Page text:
Lori Beckman

Lori has been working “behind the scenes” of Production Machining since 2003, writing and editing the Products, News and Case in Point sections of the magazine, editing other staff members’ articles, and more recently, writing a column for PM’s e-newsletter, Inbox Insights. She began her journalism career in the trucking industry, writing technical articles for two trade publications. She has a B.A. in Communications from the University of Dayton.

Posted by: Lori Beckman 21. July 2014

Florida Covets Mastercam Certification


Last month, more than 400 students were certified in Mastercam CAD/CAM software in the Broward and Dade Counties in Florida. In that state, Mastercam is on the recognized list for funding, therefore, schools can be reimbursed for each student who earns an industrial certification.

"This is a big deal because of the amount of students that are becoming certified," says Dustin Spieth in the Mastercam's corporate educational office, who travels to Florida each year to administer the certification program.

While in Florida, Dustin conducts a class to teach new instructors the certification program and also shows experienced instructors any new changes to the certification program.

Mastercam certification is a rigorous set of knowledge-based and practical tests that demonstrates a programmer's ability to work effectively with CAM software, overcome common issues facing today’s shops, and produce high quality finished parts. There are two certification levels: Associate Level and Professional Level. Associate Level is comprehensive testing based on the latest technologies, while Professional Level includes the comprehensive testing combined with a practical application component.

Posted by: Lori Beckman 14. July 2014

White Paper Describes Preventing Chatter on CNC Lathes

Okuma's VSST allows users to cut threads without chatter.

Eliminating harmonics, which can produce tool chatter or poor surface finish, is critical for maximizing CNC lathe productivity. Harmonic Spindle Speed Control (HSSC) and Variable Spindle Speed Threading (VSST) are functions built into Okuma’s Thinc-OSP CNC control that are harmonics problem solvers. HSSC and VSST are particularly useful when machining parts with high L/D ratios, thin-walled parts or thin-walled parts with threads.

Avoiding scrap caused by harmonic-induced vibration can be a challenge using conventional solutions. HSSC and VSST functions on an Okuma CNC lathe make it easier to achieve consistent surface finishes on parts, the company says.

Okuma’s HSSC and VSST is described in the company’s white paper

Posted by: Lori Beckman 30. June 2014

Putting your Shop on a Diet: How to Become Lean

 Keeping inspection close to machining prevents quality from becoming a bottleneck.

There are strategies involved in achieving lean for a shop, but like going on a diet, lean doesn’t happen overnight and it takes some work on your part to get your shop in shape. In "Tips to Lean on for Becoming Lean," I’ve compiled some tips on how to turn a shop lean, and I’ve included links to several articles PM has written, so you can read more about it.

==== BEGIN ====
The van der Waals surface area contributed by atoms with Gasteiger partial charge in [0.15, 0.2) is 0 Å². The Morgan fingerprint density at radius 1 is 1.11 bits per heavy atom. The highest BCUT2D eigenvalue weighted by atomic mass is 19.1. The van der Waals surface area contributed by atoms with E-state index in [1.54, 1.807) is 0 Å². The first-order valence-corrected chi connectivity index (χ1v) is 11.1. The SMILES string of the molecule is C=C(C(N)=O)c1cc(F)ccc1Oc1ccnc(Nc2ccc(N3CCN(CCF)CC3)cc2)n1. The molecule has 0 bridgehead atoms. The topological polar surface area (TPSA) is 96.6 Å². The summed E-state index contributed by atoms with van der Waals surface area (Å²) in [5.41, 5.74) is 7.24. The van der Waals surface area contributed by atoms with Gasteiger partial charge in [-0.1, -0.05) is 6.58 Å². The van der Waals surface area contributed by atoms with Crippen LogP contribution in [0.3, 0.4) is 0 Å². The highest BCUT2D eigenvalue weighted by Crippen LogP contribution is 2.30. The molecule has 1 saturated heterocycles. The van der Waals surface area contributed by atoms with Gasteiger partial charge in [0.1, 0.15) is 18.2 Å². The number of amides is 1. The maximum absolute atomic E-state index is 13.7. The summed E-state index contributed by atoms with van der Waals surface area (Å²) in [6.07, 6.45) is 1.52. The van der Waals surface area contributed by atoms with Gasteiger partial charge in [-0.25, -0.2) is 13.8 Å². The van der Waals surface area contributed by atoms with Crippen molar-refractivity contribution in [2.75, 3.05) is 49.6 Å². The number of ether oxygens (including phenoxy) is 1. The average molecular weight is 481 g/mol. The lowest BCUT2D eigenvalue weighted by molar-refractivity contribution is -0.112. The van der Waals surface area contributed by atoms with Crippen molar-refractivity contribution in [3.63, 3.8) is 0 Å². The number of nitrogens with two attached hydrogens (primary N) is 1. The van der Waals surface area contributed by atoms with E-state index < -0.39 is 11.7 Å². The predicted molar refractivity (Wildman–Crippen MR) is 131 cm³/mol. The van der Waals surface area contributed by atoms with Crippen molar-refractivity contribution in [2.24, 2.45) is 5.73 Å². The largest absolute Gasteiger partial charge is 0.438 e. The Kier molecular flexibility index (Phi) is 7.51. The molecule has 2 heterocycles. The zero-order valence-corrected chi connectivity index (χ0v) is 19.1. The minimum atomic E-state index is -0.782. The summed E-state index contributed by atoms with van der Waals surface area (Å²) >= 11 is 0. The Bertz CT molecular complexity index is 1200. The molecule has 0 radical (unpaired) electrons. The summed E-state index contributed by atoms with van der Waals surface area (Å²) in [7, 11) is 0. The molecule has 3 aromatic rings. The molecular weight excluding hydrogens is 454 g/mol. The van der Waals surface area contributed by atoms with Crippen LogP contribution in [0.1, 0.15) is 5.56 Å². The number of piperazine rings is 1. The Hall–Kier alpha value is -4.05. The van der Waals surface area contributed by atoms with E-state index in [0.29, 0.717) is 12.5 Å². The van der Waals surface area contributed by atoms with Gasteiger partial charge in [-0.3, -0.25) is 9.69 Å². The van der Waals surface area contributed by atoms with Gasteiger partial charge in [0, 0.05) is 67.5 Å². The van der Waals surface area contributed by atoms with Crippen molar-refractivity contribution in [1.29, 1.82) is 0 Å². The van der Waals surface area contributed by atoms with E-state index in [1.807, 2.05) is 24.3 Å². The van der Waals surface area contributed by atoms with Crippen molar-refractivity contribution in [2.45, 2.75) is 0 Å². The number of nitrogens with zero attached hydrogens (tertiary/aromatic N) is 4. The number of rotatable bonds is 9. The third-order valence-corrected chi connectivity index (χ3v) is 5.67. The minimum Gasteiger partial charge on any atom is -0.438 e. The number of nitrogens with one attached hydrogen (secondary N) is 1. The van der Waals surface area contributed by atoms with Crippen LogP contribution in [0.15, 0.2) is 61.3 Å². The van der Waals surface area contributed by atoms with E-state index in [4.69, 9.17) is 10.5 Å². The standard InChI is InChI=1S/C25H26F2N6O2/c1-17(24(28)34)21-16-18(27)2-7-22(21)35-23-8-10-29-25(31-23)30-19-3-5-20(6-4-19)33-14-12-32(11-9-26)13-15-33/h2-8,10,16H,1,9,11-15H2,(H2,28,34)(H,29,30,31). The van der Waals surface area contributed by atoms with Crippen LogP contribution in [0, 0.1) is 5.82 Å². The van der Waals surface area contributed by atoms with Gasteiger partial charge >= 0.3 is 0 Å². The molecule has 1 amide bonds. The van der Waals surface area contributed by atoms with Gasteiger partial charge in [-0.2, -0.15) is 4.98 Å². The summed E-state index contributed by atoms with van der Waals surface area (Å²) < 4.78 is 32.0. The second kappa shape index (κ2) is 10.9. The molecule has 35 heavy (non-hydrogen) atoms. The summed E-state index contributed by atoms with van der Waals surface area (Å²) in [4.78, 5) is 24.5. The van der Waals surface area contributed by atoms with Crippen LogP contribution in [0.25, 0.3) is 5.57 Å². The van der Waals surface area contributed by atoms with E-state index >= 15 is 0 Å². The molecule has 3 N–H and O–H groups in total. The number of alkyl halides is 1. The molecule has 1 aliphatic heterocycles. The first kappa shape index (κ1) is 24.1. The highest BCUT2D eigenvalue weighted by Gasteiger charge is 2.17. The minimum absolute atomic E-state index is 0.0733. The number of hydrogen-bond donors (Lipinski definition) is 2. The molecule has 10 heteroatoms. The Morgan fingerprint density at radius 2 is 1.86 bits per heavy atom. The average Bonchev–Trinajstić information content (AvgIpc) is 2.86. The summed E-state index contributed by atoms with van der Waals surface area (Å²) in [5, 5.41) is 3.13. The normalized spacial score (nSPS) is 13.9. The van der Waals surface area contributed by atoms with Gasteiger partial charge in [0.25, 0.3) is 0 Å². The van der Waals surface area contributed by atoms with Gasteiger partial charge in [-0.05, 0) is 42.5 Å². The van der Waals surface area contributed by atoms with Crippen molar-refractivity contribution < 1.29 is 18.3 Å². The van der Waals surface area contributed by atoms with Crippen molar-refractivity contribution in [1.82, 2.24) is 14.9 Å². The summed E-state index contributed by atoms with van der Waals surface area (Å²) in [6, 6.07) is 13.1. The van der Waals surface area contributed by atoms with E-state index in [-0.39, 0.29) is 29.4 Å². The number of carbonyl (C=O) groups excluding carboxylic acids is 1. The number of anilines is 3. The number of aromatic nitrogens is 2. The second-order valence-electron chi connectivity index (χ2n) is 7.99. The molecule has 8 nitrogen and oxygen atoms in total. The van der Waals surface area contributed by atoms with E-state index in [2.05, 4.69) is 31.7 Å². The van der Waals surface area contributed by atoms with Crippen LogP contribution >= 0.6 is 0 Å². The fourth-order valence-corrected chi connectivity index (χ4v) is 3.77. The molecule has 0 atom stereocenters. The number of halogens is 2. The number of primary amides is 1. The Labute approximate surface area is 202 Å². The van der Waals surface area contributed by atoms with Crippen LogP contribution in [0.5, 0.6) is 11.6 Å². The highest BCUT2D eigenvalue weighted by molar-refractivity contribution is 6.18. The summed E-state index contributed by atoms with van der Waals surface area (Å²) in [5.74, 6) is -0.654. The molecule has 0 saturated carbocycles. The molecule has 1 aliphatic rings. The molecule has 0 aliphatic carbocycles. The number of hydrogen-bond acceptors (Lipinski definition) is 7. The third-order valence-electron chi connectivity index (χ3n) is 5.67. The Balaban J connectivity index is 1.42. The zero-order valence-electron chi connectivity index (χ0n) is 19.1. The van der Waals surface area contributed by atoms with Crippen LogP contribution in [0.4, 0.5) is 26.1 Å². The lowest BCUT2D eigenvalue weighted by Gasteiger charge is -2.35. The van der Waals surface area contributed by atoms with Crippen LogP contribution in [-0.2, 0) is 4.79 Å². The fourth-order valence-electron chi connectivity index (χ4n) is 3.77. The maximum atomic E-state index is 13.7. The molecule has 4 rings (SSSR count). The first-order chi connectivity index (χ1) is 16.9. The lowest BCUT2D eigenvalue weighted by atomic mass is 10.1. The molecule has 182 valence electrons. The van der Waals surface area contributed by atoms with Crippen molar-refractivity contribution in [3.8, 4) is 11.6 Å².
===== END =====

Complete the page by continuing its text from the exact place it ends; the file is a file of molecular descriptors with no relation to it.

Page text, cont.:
The steps may involve reorganizing your equipment into machining cells, understanding customer needs, cross-training employees, upgrading technology—all ideas based on creating a successful manufacturing business for a long time to come. Read more here

Posted by: Lori Beckman 23. June 2014

Zone in on Single-Spindle Screw Machines

AMT Machine's UltraTurn XL CNC-based, single-spindle screw machine.

Whether you are in the market for a single-spindle screw machine or you simply want to learn more about them and their technology, visit our single-spindle screw machine zone to find PM links to articles, new product announcements, case studies, suppliers of these machines and more. Once you are in the “zone,” click on links to this information to get it fast and easy. Links to suppliers who sell new and used equipment (you choose this option) will provide you with contact information, including website URLs and phone numbers. This online section will also give you a list of article links that these suppliers are featured in on our site.

Visit the Screw Machines – Single-Spindle Zone now! 

Posted by: Lori Beckman 16. June 2014

Milling Hard-to-Machine Materials on a Micro Scale

The multiple streams of pressurized coolant at the cutting edges. This method of coolant delivery also flushes chips out of the cutting zone.

Controlling heat at the tool/workpiece interface is an operator’s main concern. Therefore, the idea of a tool that effectively controls heat with a special grade of carbide, a new coating and internal channels that deliver cooling through ports in the shank where the milling flutes begin, is worth a look.

Recently, PM’s sister publication, Modern Machine Shop, published an article titled “Managing the Micro-Milling Process with Tiny Cutters,” in which the author, Mark Albert, explains the CrazyMill Cool solid carbide milling cutters from Mikron Tool.   

According to the article, these cutters are capable of significantly higher cutting speeds and depths of cut in tough-to-machine materials compared with conventional end mill designs in this size range. These results are obtainable in stainless steel, titanium, chrome-cobalt alloys and other so-called super alloys. Read more here

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